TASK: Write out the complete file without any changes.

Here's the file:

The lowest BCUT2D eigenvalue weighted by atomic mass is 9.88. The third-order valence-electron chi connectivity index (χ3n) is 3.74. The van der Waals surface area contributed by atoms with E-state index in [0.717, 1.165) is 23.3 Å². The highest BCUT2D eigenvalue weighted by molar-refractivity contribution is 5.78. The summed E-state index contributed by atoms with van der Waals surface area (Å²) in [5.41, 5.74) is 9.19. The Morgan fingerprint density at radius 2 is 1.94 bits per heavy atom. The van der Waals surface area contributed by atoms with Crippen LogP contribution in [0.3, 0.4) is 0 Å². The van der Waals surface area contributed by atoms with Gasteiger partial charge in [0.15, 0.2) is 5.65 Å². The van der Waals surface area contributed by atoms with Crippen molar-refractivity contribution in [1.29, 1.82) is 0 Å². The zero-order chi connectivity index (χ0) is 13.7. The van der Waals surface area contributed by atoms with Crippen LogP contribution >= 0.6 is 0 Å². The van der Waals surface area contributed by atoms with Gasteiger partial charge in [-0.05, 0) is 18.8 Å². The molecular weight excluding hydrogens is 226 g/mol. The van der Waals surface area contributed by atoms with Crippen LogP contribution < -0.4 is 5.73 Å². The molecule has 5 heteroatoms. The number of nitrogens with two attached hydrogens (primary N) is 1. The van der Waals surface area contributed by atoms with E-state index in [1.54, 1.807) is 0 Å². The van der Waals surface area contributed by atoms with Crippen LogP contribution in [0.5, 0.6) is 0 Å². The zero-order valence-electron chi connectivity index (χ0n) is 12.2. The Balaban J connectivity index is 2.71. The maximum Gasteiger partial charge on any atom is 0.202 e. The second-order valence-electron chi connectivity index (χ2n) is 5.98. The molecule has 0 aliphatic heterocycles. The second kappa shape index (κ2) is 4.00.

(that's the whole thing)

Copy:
The lowest BCUT2D eigenvalue weighted by atomic mass is 9.88. The third-order valence-electron chi connectivity index (χ3n) is 3.74. The van der Waals surface area contributed by atoms with E-state index in [0.717, 1.165) is 23.3 Å². The highest BCUT2D eigenvalue weighted by molar-refractivity contribution is 5.78. The summed E-state index contributed by atoms with van der Waals surface area (Å²) in [5.41, 5.74) is 9.19. The Morgan fingerprint density at radius 2 is 1.94 bits per heavy atom. The van der Waals surface area contributed by atoms with Crippen LogP contribution in [0.3, 0.4) is 0 Å². The van der Waals surface area contributed by atoms with Gasteiger partial charge in [0.15, 0.2) is 5.65 Å². The van der Waals surface area contributed by atoms with Crippen molar-refractivity contribution in [1.29, 1.82) is 0 Å². The zero-order chi connectivity index (χ0) is 13.7. The van der Waals surface area contributed by atoms with Crippen LogP contribution >= 0.6 is 0 Å². The van der Waals surface area contributed by atoms with Gasteiger partial charge in [-0.05, 0) is 18.8 Å². The molecular weight excluding hydrogens is 226 g/mol. The van der Waals surface area contributed by atoms with Crippen LogP contribution < -0.4 is 5.73 Å². The molecule has 5 heteroatoms. The number of nitrogens with two attached hydrogens (primary N) is 1. The van der Waals surface area contributed by atoms with E-state index in [1.54, 1.807) is 0 Å². The van der Waals surface area contributed by atoms with Crippen LogP contribution in [0.5, 0.6) is 0 Å². The zero-order valence-electron chi connectivity index (χ0n) is 12.2. The Balaban J connectivity index is 2.71. The maximum Gasteiger partial charge on any atom is 0.202 e. The second-order valence-electron chi connectivity index (χ2n) is 5.98. The molecule has 0 aliphatic heterocycles. The second kappa shape index (κ2) is 4.00.